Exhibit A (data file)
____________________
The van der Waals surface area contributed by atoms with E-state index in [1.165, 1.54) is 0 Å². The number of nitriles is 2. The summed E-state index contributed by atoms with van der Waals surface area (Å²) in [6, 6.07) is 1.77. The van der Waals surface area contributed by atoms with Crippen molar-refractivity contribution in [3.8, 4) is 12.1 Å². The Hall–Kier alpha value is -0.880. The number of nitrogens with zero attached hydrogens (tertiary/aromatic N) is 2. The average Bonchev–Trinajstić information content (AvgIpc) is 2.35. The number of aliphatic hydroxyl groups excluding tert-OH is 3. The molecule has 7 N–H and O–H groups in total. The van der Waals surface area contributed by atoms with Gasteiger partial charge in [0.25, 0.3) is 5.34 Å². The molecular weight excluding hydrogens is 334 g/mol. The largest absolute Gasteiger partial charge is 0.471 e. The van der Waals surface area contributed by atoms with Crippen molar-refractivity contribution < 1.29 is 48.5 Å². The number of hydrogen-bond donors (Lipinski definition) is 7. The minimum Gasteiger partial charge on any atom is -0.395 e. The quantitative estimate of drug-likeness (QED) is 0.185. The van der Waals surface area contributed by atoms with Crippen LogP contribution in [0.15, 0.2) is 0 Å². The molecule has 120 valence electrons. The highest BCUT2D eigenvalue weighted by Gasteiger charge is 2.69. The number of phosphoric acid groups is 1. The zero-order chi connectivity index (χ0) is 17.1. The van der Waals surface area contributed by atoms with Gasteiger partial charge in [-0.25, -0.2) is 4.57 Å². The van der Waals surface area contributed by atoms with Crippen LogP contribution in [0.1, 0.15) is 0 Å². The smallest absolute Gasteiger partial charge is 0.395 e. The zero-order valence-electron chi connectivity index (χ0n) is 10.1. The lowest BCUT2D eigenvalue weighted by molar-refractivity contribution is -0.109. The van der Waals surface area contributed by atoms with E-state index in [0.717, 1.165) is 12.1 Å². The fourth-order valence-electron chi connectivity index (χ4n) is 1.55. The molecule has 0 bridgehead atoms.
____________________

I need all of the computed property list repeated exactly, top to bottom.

The van der Waals surface area contributed by atoms with E-state index in [1.165, 1.54) is 0 Å². The number of nitriles is 2. The summed E-state index contributed by atoms with van der Waals surface area (Å²) in [6, 6.07) is 1.77. The van der Waals surface area contributed by atoms with Crippen molar-refractivity contribution in [3.8, 4) is 12.1 Å². The Hall–Kier alpha value is -0.880. The number of nitrogens with zero attached hydrogens (tertiary/aromatic N) is 2. The average Bonchev–Trinajstić information content (AvgIpc) is 2.35. The number of aliphatic hydroxyl groups excluding tert-OH is 3. The molecule has 7 N–H and O–H groups in total. The van der Waals surface area contributed by atoms with Gasteiger partial charge in [0.25, 0.3) is 5.34 Å². The molecular weight excluding hydrogens is 334 g/mol. The largest absolute Gasteiger partial charge is 0.471 e. The van der Waals surface area contributed by atoms with Crippen molar-refractivity contribution < 1.29 is 48.5 Å². The number of hydrogen-bond donors (Lipinski definition) is 7. The minimum Gasteiger partial charge on any atom is -0.395 e. The quantitative estimate of drug-likeness (QED) is 0.185. The van der Waals surface area contributed by atoms with Crippen LogP contribution in [0.15, 0.2) is 0 Å². The molecule has 120 valence electrons. The highest BCUT2D eigenvalue weighted by Gasteiger charge is 2.69. The number of phosphoric acid groups is 1. The zero-order chi connectivity index (χ0) is 17.1. The van der Waals surface area contributed by atoms with Gasteiger partial charge in [-0.25, -0.2) is 4.57 Å². The van der Waals surface area contributed by atoms with Crippen LogP contribution in [0.1, 0.15) is 0 Å². The smallest absolute Gasteiger partial charge is 0.395 e. The zero-order valence-electron chi connectivity index (χ0n) is 10.1. The lowest BCUT2D eigenvalue weighted by molar-refractivity contribution is -0.109. The van der Waals surface area contributed by atoms with E-state index in [0.717, 1.165) is 12.1 Å². The fourth-order valence-electron chi connectivity index (χ4n) is 1.55. The molecule has 0 bridgehead atoms.